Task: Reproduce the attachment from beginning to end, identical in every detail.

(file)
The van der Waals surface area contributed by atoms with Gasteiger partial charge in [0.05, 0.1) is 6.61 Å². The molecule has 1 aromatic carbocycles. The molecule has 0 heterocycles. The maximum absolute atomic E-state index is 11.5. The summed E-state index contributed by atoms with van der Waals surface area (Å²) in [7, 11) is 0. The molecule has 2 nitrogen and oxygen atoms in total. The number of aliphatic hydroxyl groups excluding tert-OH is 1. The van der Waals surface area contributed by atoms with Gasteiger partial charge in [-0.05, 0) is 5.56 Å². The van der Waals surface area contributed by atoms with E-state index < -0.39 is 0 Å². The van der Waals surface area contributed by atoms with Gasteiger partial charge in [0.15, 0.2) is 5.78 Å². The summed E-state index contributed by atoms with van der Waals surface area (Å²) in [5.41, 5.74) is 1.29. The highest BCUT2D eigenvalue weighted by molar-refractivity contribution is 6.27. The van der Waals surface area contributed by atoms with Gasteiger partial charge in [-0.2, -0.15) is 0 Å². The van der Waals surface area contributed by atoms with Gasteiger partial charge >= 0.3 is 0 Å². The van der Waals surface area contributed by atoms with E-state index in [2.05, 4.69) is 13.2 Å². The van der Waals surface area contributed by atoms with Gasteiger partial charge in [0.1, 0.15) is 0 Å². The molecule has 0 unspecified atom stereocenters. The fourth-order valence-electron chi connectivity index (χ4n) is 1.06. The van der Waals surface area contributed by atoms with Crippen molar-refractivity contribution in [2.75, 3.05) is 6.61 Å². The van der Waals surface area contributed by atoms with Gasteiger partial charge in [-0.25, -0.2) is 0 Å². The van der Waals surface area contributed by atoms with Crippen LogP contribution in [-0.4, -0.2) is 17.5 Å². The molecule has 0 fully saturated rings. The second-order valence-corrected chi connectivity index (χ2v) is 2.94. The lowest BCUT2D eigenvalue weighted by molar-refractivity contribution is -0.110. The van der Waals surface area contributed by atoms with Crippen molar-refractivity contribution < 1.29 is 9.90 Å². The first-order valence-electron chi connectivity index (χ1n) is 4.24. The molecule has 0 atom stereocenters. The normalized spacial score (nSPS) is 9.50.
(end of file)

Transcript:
The van der Waals surface area contributed by atoms with Gasteiger partial charge in [0.05, 0.1) is 6.61 Å². The molecule has 1 aromatic carbocycles. The molecule has 0 heterocycles. The maximum absolute atomic E-state index is 11.5. The summed E-state index contributed by atoms with van der Waals surface area (Å²) in [7, 11) is 0. The molecule has 2 nitrogen and oxygen atoms in total. The number of aliphatic hydroxyl groups excluding tert-OH is 1. The van der Waals surface area contributed by atoms with Gasteiger partial charge in [-0.05, 0) is 5.56 Å². The van der Waals surface area contributed by atoms with E-state index < -0.39 is 0 Å². The van der Waals surface area contributed by atoms with Gasteiger partial charge in [0.15, 0.2) is 5.78 Å². The summed E-state index contributed by atoms with van der Waals surface area (Å²) in [5.41, 5.74) is 1.29. The highest BCUT2D eigenvalue weighted by molar-refractivity contribution is 6.27. The van der Waals surface area contributed by atoms with Gasteiger partial charge in [-0.2, -0.15) is 0 Å². The van der Waals surface area contributed by atoms with Gasteiger partial charge >= 0.3 is 0 Å². The van der Waals surface area contributed by atoms with E-state index in [2.05, 4.69) is 13.2 Å². The van der Waals surface area contributed by atoms with Gasteiger partial charge in [0.1, 0.15) is 0 Å². The molecule has 0 unspecified atom stereocenters. The fourth-order valence-electron chi connectivity index (χ4n) is 1.06. The van der Waals surface area contributed by atoms with Crippen molar-refractivity contribution in [2.75, 3.05) is 6.61 Å². The van der Waals surface area contributed by atoms with Gasteiger partial charge in [-0.25, -0.2) is 0 Å². The van der Waals surface area contributed by atoms with Crippen LogP contribution in [-0.4, -0.2) is 17.5 Å². The molecule has 0 fully saturated rings. The second-order valence-corrected chi connectivity index (χ2v) is 2.94. The lowest BCUT2D eigenvalue weighted by molar-refractivity contribution is -0.110. The van der Waals surface area contributed by atoms with Crippen molar-refractivity contribution < 1.29 is 9.90 Å². The first-order valence-electron chi connectivity index (χ1n) is 4.24. The molecule has 0 atom stereocenters. The normalized spacial score (nSPS) is 9.50.